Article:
Car shows and summer really go well together. There are more shows going on than a mere mortal can attend. Every week on different nights you have local shows in the evenings. Local car owners bring their cars for the public to see, and the owners spend the time talking to friends. These are wonderful evenings of enjoyment. You do have to be a mechanic or a car aficionado to enjoy many types of cars on display. To appreciate work that has gone into rebuilding and remodeling is easy to see, modifications and wild paint schemes speak for themselves! Also when you see vehicle from 1930's and so on, looking like it just came out of the factory floor, you know someone has put a lot of blood sweat and tears into it.
Then you have the all day shows on the weekends - like the Cops and Rodders show in Hamiton on the 7th of August. This one gathered about 150 or so vehicles from around one hour drive surrounding the city. Beautiful day in the park, lot of wonderful cars to see, and great distractions, such as dyno competitions and who can forget food trucks! Most of these are set up to benefit a charity, Law Enforcement Torch Run being the one in Hamilton.
On a side note here, Torch Run benefits my favorite charity, The Special Olympics. Special Olympics is the world's largest sports organization for children and adults with intellectual disabilities, providing year-round training and competitions to more than 4.5 million athletes in 170 countries. Please check them out at www.specialolympics.ca
And then you have the BIG ONES. These are 2-3 day events that attract cars by the hundreds. They have shows, competitions, celebrity appearances, vendors and food among the cars.And these shows do benefit charities in the location they are held. Advantage of these shows is, that if it rains one day, next day might have much more agreeable weather.
This year I was able to participate in Fleetwood Country Cruize-In in London, On.; Wheels On The Bay in Trenton, On; and I am looking forward to Mopar Fest coming up August 20-21 in New Hamburg On. If you happen to be stopping by at Mopar Fest, come and say hi - we will have a booth in the show.
When you go visit these shows, do bring your camera! Your cell phone will do, but I want you take hundred or so pictures! That is the only negative thing I can say about the cell phone camera, is the memory. Why clutter memory on your phone with pictures, bring camera and couple of memory card and you are good to go! Not only should you take pictures of cars, but from the interesting details. Hood ornaments, hubcaps, engines, interiors and so on. Drop to your knees, check the belt line (where windows meet the body of the car). 1955 Chevrolet Bel Air, almost any Cadillac. Look at the lines of any car built in the Art Deco-era, (1920's to 1940's) and you will see something that will stir your soul.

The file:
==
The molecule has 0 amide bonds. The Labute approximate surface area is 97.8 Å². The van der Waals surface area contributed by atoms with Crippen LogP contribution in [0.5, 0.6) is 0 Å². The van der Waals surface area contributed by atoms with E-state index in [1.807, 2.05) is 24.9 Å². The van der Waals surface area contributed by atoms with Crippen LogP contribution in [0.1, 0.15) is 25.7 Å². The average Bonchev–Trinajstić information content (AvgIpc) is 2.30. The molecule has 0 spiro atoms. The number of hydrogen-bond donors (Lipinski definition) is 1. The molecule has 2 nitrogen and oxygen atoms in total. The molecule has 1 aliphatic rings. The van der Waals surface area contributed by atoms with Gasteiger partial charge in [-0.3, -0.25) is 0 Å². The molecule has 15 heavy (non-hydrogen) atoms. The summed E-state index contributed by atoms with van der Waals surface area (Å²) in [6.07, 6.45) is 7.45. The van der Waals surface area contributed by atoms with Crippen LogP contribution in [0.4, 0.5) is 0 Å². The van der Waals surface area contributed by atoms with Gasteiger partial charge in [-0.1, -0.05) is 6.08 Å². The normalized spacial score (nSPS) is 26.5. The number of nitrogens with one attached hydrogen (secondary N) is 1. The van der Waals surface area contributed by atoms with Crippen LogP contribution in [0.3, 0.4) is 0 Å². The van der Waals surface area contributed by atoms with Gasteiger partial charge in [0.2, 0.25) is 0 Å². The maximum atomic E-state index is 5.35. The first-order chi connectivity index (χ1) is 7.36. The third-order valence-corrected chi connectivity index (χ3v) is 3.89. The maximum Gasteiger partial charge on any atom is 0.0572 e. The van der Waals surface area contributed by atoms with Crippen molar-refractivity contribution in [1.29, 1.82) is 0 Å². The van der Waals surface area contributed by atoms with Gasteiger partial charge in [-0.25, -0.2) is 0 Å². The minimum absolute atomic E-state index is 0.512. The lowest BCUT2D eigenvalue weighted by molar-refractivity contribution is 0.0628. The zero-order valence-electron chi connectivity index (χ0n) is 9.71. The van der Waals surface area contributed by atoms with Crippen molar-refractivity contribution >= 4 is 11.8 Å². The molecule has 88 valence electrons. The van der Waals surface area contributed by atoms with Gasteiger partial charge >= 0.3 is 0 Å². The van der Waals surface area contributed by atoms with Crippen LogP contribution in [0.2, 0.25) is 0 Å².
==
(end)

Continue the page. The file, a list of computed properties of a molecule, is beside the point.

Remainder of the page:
Find the car that will stir your soul, the one that speaks to you, take lots of pictures, and don't forget to take pictures of the small details. Write down the make, model and the year of the car. When you get home, Google it! Read the history of it, was it popular, advanced or was it ahead of its time.
Oh, and don't forget to dream how it would feel driving this car..
If you would like to see some truly amazing rolling works of art (yes, they are cars), go check any of the Concours d'Elegance shows. Cobble Beach Concours d'Elegance show on its website http://www.cobblebeachconcours.com/ defines it as:
Derived from the French term meaning a competition of elegance, the Concours d'Elegance has a history story dating back to 17th Century French society. An event that began with horse-drawn carriages being paraded through the parks of Paris, France has evolved into a display of antique and classic for both competition and celebration.
These cars are the Grand Dames, that do deserve white glove treatment! As a flawless examples of vehicles produced and/or surviving in very limited numbers, they are rarest of the rare. Cobble Beach Concours d'Elegance is held in Kemble, Ontario at Cobble Beach golf course on September 18 2016. If you even think you might like cars, this is a show to see.
As a final words from photographer's perspective, I must confess I have love/hate relationship with all car shows. I love them, because I love cars, it is like being a kid in a candy store. So much to look at all in one place! It is just wonderful, I could spend days drooling over all the cars. ( yes I have been known to drool). And I hate the shows, because there is no worst place to shoot a car than in a car show. There are people in my shots!!! I really can't tell them to move, that would be rude! As a photographer, I don't have any special advantages. All the cars have been detailed for the show, so I can see reflections form other cars, and other things that are not suppose to be there. People look at me strangely, when I am standing on a park bench, on my knees or lying on the ground taking a picture (I have not been stepped on yet!). When you are passionate about something, as I am about my photography, this is what happens. It is just myself and the subject - only thing that matters to me is to bring out the best image possible. When someone looks at that image, I want them to feel what I felt, see what I saw and appreciate the beauty of the subject